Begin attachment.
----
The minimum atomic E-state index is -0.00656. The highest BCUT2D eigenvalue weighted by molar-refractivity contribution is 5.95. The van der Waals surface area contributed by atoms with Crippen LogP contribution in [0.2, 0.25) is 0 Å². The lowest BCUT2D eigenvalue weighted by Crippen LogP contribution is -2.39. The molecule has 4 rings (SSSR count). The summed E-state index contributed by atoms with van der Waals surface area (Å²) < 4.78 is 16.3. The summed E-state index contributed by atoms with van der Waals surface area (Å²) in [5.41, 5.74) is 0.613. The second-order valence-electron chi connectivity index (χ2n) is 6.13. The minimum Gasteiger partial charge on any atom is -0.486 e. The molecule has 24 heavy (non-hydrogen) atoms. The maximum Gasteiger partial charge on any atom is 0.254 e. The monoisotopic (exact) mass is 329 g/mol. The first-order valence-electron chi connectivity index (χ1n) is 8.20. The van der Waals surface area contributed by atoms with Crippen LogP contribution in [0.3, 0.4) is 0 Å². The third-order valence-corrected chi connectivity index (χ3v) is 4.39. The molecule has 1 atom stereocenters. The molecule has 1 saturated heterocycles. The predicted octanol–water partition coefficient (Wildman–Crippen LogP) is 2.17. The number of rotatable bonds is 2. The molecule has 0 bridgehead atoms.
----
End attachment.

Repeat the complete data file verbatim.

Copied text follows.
The minimum atomic E-state index is -0.00656. The highest BCUT2D eigenvalue weighted by molar-refractivity contribution is 5.95. The van der Waals surface area contributed by atoms with Crippen LogP contribution in [0.2, 0.25) is 0 Å². The lowest BCUT2D eigenvalue weighted by Crippen LogP contribution is -2.39. The molecule has 4 rings (SSSR count). The summed E-state index contributed by atoms with van der Waals surface area (Å²) < 4.78 is 16.3. The summed E-state index contributed by atoms with van der Waals surface area (Å²) in [5.41, 5.74) is 0.613. The second-order valence-electron chi connectivity index (χ2n) is 6.13. The minimum Gasteiger partial charge on any atom is -0.486 e. The molecule has 24 heavy (non-hydrogen) atoms. The maximum Gasteiger partial charge on any atom is 0.254 e. The monoisotopic (exact) mass is 329 g/mol. The first-order valence-electron chi connectivity index (χ1n) is 8.20. The van der Waals surface area contributed by atoms with Crippen LogP contribution in [0.3, 0.4) is 0 Å². The third-order valence-corrected chi connectivity index (χ3v) is 4.39. The molecule has 1 atom stereocenters. The molecule has 1 saturated heterocycles. The predicted octanol–water partition coefficient (Wildman–Crippen LogP) is 2.17. The number of rotatable bonds is 2. The molecule has 0 bridgehead atoms.